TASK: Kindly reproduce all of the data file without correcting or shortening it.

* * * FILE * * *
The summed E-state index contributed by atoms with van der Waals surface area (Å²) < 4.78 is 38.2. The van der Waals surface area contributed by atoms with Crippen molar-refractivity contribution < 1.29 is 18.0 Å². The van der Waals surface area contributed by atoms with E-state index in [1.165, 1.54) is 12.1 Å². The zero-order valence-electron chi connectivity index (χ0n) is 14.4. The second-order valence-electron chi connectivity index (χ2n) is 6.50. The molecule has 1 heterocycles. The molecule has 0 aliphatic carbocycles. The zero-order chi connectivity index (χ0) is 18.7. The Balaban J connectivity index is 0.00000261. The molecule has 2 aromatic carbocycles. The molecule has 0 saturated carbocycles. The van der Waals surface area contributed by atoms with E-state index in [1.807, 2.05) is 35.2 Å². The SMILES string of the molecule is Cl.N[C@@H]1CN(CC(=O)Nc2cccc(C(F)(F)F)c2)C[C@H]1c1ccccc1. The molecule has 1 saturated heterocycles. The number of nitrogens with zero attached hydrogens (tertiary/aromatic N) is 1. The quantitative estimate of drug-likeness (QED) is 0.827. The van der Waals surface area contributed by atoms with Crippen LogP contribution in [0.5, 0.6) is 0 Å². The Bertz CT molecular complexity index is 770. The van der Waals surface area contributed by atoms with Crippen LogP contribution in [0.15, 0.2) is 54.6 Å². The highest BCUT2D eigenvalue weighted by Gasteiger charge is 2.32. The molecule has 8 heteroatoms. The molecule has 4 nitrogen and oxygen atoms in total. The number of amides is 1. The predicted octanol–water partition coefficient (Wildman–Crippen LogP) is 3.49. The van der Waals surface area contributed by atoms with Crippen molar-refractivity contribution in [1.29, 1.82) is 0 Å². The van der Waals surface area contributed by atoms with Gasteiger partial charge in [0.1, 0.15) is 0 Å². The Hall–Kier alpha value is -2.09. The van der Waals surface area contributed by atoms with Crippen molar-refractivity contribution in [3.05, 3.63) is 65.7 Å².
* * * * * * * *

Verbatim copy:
The summed E-state index contributed by atoms with van der Waals surface area (Å²) < 4.78 is 38.2. The van der Waals surface area contributed by atoms with Crippen molar-refractivity contribution < 1.29 is 18.0 Å². The van der Waals surface area contributed by atoms with E-state index in [1.165, 1.54) is 12.1 Å². The zero-order valence-electron chi connectivity index (χ0n) is 14.4. The second-order valence-electron chi connectivity index (χ2n) is 6.50. The molecule has 1 heterocycles. The molecule has 0 aliphatic carbocycles. The zero-order chi connectivity index (χ0) is 18.7. The Balaban J connectivity index is 0.00000261. The molecule has 2 aromatic carbocycles. The molecule has 0 saturated carbocycles. The van der Waals surface area contributed by atoms with E-state index in [1.807, 2.05) is 35.2 Å². The SMILES string of the molecule is Cl.N[C@@H]1CN(CC(=O)Nc2cccc(C(F)(F)F)c2)C[C@H]1c1ccccc1. The molecule has 1 saturated heterocycles. The number of nitrogens with zero attached hydrogens (tertiary/aromatic N) is 1. The quantitative estimate of drug-likeness (QED) is 0.827. The van der Waals surface area contributed by atoms with Crippen LogP contribution in [0.5, 0.6) is 0 Å². The Bertz CT molecular complexity index is 770. The van der Waals surface area contributed by atoms with Crippen LogP contribution in [0.15, 0.2) is 54.6 Å². The highest BCUT2D eigenvalue weighted by Gasteiger charge is 2.32. The molecule has 8 heteroatoms. The molecule has 4 nitrogen and oxygen atoms in total. The number of amides is 1. The predicted octanol–water partition coefficient (Wildman–Crippen LogP) is 3.49. The van der Waals surface area contributed by atoms with Crippen molar-refractivity contribution in [1.29, 1.82) is 0 Å². The van der Waals surface area contributed by atoms with Gasteiger partial charge in [0.1, 0.15) is 0 Å². The Hall–Kier alpha value is -2.09. The van der Waals surface area contributed by atoms with Crippen molar-refractivity contribution in [3.05, 3.63) is 65.7 Å².